Prominent Henderson lawyer suspended by state bar

Jul. 05, 2013 @ 06:18 PM

The North Carolina State Bar has shuttered a prominent Henderson attorney’s law practice because of a sex scandal with conflicts of interest.

The bar suspended the state law license of Steven B. DeCillis effective for the next five years, according to an order document signed June 28 by M.H. Hood Ellis, chair of the hearing panel for the state bar’s North Carolina Disciplinary Hearing Commission.

Winding down his law practice will require making files available to clients and transferring cases, including several murder and other major criminal cases, to attorneys for representation.

A call on Friday to DeCillis’ office at 946-Y West Andrews Avenue in Henderson did not yield confirmation that his office address is functional for clients wanting to receive their files.

All questions about the case were referred to his attorney, James D. Williams Jr., according to a person answering the phone for DeCillis. A message to Williams’ phone number had not been returned as of press time.

A call to DeCillis’ cellphone was not answered on Friday.

According to the order, DeCillis initiated a sexual relationship with a woman he was suing on behalf of a client following a March 19, 2010, vehicle crash. He also began to represent her on at least three legal matters while the case against her by his original client continued pending court action.

The disciplinary commission reported that DeCillis had engaged in other sexually inappropriate behaviors before the impropriety that became the focus of their investigation and order.

According to the court file, DeCillis began treatment for a sexual compulsive behavior problem about a year ago. The treatment provider reported he was not fit to have unsupervised contact with female clients or witnesses “for the foreseeable future,” the commission stated.

The commission noted DeCillis displayed a history of compulsive sexual behavior that he only recently admitted while undergoing treatment.

Also, a prior case of sexual misconduct was dismissed with a letter of caution stating that DeCillis showed a “pattern of action” towards females he had contact with before 2010 that was conducted in “a sexually aggressive nature.”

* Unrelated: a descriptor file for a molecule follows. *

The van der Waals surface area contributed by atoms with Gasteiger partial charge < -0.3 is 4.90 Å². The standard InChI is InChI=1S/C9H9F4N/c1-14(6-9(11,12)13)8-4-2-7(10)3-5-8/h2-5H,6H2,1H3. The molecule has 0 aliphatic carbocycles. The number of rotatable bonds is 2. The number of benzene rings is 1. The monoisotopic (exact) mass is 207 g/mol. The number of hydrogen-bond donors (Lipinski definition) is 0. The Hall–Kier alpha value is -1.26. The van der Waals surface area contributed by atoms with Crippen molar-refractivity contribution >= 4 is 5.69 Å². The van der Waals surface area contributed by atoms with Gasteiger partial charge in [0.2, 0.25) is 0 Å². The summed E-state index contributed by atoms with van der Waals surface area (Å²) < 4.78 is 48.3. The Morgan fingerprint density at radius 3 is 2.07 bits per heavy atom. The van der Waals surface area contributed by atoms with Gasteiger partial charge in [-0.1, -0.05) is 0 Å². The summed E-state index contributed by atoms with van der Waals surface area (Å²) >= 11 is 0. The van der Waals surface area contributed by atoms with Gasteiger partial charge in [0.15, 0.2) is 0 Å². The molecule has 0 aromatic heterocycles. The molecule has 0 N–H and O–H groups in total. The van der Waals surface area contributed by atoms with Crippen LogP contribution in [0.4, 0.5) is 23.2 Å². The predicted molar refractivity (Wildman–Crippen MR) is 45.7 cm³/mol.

The commission concluded that DeCillis’s decisions were evidence of a lack of judgment, trustworthiness and integrity that compromised his loyalty and independent judgment.

The suspension takes effect 30 days from the time DeCillis was served with the commission’s official order that he also signed. His attorney, Williams, and plaintiff representatives also signed the order.

DeCillis had 15 days to furnish street and mailing addresses to the state bar for clients to use in seeking return of their files and records in his possession or control.

In three years, DeCillis will be able to petition for a provisional reinstatement of his license to practice law in North Carolina. He will need to meet a long list of requirements that include treatment and progress against his sexual compulsion problem.

The sexual compulsion treatments involve monthly individual therapy, weekly group meetings through a 12-step program and submission to physiological monitoring, including polygraph testing, to monitor his compliance with treatment recommendations by psychologists and psychiatrists who specialize in treating sexual offenders.

DeCillis is the defense attorney for numerous criminal cases, including murder cases, Assistant District Attorney Bill Griffin confirmed on Friday.

Griffin said transferring criminal cases to new defense attorneys would cause delays in pending actions on those cases of up to several months while the new attorneys investigate and prepare their representations.

District Attorney Sam Currin was not available for comment on Friday.

The suspension is the next highest action the commission could have taken, short of disbarment.


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